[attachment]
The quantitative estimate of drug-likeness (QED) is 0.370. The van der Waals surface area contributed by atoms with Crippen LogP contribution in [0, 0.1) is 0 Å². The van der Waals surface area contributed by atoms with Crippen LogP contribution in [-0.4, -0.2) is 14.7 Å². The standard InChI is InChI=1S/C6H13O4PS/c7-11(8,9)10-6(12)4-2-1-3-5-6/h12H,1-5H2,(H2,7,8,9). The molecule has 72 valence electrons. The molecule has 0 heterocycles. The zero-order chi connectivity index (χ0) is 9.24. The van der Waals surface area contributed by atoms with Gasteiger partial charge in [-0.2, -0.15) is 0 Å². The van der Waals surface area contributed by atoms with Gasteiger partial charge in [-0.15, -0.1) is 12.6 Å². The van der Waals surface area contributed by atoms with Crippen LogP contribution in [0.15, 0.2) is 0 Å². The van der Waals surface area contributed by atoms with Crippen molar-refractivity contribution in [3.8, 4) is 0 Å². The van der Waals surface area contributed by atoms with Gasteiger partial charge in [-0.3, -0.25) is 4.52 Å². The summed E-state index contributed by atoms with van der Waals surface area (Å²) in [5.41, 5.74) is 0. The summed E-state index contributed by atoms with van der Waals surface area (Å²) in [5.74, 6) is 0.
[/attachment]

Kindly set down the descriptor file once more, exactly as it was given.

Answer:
The quantitative estimate of drug-likeness (QED) is 0.370. The van der Waals surface area contributed by atoms with Crippen LogP contribution in [0, 0.1) is 0 Å². The van der Waals surface area contributed by atoms with Crippen LogP contribution in [-0.4, -0.2) is 14.7 Å². The standard InChI is InChI=1S/C6H13O4PS/c7-11(8,9)10-6(12)4-2-1-3-5-6/h12H,1-5H2,(H2,7,8,9). The molecule has 72 valence electrons. The molecule has 0 heterocycles. The zero-order chi connectivity index (χ0) is 9.24. The van der Waals surface area contributed by atoms with Gasteiger partial charge in [-0.2, -0.15) is 0 Å². The van der Waals surface area contributed by atoms with Gasteiger partial charge in [-0.15, -0.1) is 12.6 Å². The van der Waals surface area contributed by atoms with Crippen LogP contribution in [0.15, 0.2) is 0 Å². The van der Waals surface area contributed by atoms with Crippen molar-refractivity contribution in [3.8, 4) is 0 Å². The van der Waals surface area contributed by atoms with Gasteiger partial charge in [-0.3, -0.25) is 4.52 Å². The summed E-state index contributed by atoms with van der Waals surface area (Å²) in [5.41, 5.74) is 0. The summed E-state index contributed by atoms with van der Waals surface area (Å²) in [5.74, 6) is 0.